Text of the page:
Cybersecurity Insight

Hacked Hospital Equipment: Is Your Health at Risk?

25 May

Hacked hospital equipment: the immediate assumption is that it’s a reference to the computers that store medical data, and not the machines controlling the amount of anesthesia given to a patient. In this increasingly interconnected world, where remote surgeries are fairly commonplace, the latter option is becoming more and more of a concern for healthcare providers. Who is to blame for this severe oversight, what can healthcare providers do to protect patients, and how can patients educate themselves about the potential threats?

Billy Rios, the expert in the field of hacked hospital equipment, demonstrated for a local ABC7 affiliate exactly how easy it was to hack into a hospital-grade x-ray machine, but to reconfigure and control it remotely. Considering their “white hat hacker” status, they just installed Donkey Kong onto the machine to prove their point; in real life, the situation could be much worse. To further show the high stakes associated with this vulnerability in the healthcare manufacturing industry, Billy explains, “‘We demonstrated that someone could take over an infusion pump and essentially change the dosage of medicine that’s being given to somebody…We’ve shown that we could crash the patient monitor or modify the data from a patient monitor so the data that’s going to the physician isn’t the right data.'” These examples paint a terrifying picture of the potential future of medical care if something isn’t done to fix these gaping cyber security holes.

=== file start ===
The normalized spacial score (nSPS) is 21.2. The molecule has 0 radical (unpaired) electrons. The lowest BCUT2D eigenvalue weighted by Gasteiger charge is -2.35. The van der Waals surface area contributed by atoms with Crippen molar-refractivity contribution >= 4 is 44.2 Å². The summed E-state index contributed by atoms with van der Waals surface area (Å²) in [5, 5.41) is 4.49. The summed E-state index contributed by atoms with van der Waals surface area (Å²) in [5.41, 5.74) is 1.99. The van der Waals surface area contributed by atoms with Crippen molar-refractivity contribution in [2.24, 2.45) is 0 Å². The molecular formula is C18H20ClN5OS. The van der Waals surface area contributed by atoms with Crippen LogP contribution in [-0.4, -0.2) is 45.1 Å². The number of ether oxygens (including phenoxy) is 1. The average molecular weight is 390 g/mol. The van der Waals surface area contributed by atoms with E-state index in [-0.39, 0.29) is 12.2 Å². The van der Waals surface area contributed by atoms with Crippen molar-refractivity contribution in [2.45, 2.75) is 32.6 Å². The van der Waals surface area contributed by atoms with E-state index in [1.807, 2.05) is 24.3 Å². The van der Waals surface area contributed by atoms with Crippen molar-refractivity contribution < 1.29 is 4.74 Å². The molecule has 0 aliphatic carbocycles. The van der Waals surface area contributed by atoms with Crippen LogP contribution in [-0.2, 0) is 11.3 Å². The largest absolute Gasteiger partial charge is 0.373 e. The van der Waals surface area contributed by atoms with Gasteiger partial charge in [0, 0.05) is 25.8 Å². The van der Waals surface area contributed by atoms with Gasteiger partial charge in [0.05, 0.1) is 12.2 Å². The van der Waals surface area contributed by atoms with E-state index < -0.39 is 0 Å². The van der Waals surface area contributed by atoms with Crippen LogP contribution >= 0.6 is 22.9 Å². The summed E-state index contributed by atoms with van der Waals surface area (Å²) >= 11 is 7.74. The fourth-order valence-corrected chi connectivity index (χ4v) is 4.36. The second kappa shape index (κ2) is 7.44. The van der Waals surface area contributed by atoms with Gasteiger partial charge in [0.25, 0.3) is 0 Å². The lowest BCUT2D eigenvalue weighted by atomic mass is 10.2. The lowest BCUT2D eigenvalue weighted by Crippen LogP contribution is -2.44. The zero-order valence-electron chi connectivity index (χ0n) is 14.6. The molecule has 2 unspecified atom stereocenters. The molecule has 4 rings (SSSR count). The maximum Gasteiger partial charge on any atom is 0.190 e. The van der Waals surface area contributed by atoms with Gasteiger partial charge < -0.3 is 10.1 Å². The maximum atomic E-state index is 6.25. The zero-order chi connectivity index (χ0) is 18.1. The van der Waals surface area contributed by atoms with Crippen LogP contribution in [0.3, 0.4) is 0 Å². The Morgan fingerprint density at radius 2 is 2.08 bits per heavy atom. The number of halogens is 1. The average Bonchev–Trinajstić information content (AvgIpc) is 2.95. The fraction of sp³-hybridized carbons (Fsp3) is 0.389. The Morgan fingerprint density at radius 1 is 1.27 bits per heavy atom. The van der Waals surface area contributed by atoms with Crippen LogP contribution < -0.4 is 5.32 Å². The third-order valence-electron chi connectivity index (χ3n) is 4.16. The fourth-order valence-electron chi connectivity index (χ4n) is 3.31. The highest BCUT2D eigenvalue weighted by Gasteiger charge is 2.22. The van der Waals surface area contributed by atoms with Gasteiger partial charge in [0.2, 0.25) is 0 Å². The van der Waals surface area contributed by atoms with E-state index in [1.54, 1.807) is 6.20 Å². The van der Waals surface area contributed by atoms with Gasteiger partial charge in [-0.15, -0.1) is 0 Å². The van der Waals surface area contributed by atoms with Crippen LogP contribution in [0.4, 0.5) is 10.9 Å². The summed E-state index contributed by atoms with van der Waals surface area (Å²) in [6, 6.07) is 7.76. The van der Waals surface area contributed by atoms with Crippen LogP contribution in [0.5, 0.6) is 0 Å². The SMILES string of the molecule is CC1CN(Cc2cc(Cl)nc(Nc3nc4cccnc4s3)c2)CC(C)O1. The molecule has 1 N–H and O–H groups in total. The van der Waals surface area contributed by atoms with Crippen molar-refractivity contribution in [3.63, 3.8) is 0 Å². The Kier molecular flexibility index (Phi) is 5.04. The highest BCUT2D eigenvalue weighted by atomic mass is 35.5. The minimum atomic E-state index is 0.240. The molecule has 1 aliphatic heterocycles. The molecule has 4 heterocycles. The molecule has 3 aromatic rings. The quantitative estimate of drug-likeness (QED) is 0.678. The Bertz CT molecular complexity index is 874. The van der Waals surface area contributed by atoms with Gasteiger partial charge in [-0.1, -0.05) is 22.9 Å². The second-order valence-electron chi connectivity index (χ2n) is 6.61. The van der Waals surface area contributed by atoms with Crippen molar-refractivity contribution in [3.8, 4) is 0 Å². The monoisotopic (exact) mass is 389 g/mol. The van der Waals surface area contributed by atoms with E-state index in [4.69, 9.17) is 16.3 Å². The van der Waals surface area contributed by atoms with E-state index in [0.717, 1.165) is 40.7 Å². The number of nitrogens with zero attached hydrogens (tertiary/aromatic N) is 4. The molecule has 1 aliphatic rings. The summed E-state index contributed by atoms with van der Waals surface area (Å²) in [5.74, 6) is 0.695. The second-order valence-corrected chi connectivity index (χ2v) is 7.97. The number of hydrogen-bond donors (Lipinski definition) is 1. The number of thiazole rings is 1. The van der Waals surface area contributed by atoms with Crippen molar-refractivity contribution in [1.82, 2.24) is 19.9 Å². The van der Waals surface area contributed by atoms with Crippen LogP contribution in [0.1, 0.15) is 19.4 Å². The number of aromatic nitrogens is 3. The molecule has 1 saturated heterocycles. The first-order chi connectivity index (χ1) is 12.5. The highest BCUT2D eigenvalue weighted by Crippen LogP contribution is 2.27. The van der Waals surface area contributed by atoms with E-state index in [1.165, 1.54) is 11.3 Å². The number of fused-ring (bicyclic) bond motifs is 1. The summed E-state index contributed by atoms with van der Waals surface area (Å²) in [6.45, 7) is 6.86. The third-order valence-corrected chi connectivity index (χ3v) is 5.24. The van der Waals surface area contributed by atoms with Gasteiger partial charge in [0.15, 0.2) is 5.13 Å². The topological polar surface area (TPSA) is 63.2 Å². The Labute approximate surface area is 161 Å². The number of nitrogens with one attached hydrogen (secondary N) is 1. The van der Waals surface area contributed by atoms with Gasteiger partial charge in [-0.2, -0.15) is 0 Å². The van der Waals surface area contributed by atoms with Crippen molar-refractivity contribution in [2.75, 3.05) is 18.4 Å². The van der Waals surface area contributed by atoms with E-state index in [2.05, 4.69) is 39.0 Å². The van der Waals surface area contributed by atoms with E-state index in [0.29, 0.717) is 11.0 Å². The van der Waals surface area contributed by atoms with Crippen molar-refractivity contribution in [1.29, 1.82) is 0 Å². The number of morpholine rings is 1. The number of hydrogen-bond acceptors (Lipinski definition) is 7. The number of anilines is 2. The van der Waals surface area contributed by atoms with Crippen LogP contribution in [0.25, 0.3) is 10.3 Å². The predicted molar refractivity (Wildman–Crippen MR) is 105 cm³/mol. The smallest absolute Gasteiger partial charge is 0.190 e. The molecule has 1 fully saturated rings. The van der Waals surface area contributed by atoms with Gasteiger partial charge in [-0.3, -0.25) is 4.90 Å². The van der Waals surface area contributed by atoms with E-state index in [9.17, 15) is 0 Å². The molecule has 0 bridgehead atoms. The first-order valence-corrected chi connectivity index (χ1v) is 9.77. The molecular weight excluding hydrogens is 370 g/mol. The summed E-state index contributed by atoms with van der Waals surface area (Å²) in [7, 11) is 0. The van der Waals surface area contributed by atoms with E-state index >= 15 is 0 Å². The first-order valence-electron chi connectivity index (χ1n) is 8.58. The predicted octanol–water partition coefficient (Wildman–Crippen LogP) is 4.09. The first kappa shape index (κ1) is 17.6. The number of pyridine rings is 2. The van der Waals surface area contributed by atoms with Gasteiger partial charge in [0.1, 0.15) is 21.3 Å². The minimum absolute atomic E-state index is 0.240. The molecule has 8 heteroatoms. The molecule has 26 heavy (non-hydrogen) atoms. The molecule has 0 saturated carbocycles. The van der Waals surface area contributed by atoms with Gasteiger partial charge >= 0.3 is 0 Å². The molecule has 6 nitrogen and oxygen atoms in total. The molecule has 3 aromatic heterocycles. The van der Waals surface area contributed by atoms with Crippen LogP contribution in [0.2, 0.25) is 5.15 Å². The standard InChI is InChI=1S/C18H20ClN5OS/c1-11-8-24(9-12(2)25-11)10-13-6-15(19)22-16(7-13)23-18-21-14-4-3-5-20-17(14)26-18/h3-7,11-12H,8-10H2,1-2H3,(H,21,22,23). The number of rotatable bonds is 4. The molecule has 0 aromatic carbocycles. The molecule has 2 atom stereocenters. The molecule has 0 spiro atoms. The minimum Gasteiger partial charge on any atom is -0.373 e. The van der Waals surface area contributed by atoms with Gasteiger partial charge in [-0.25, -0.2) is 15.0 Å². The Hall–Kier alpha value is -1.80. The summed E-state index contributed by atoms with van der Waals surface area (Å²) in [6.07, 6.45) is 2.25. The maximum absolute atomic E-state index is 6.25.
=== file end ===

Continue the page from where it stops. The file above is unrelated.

So what are manufacturers doing to make their products safe? Not much, unfortunately – though Rios did mention Hospira’s (of Pfizer) newest product included cyber security protection (after initial warnings from the FDA), manufacturers aren’t held accountable for not incorporating cyber security safeguards. Something as simple as spending a few thousand dollars to patch these vulnerabilities could save hospitals tens of millions of dollars. But until their hands are forced, these products continue coming off the line without cyber security protection.

Currently, the only real patient protection is hospitals spending above and beyond to protect machines that should be protected in the first place. However, as we have always reiterated throughout these posts, it is imperative to protect every single entry and exit point within a network. Just as you would with a secure building, if one door is left unlocked that’s the only thing a burglar needs to steal anything at their disposal. Until manufacturers heed the calls of both hospitals and patients, these gaps will continue to be pervasive throughout the healthcare industry.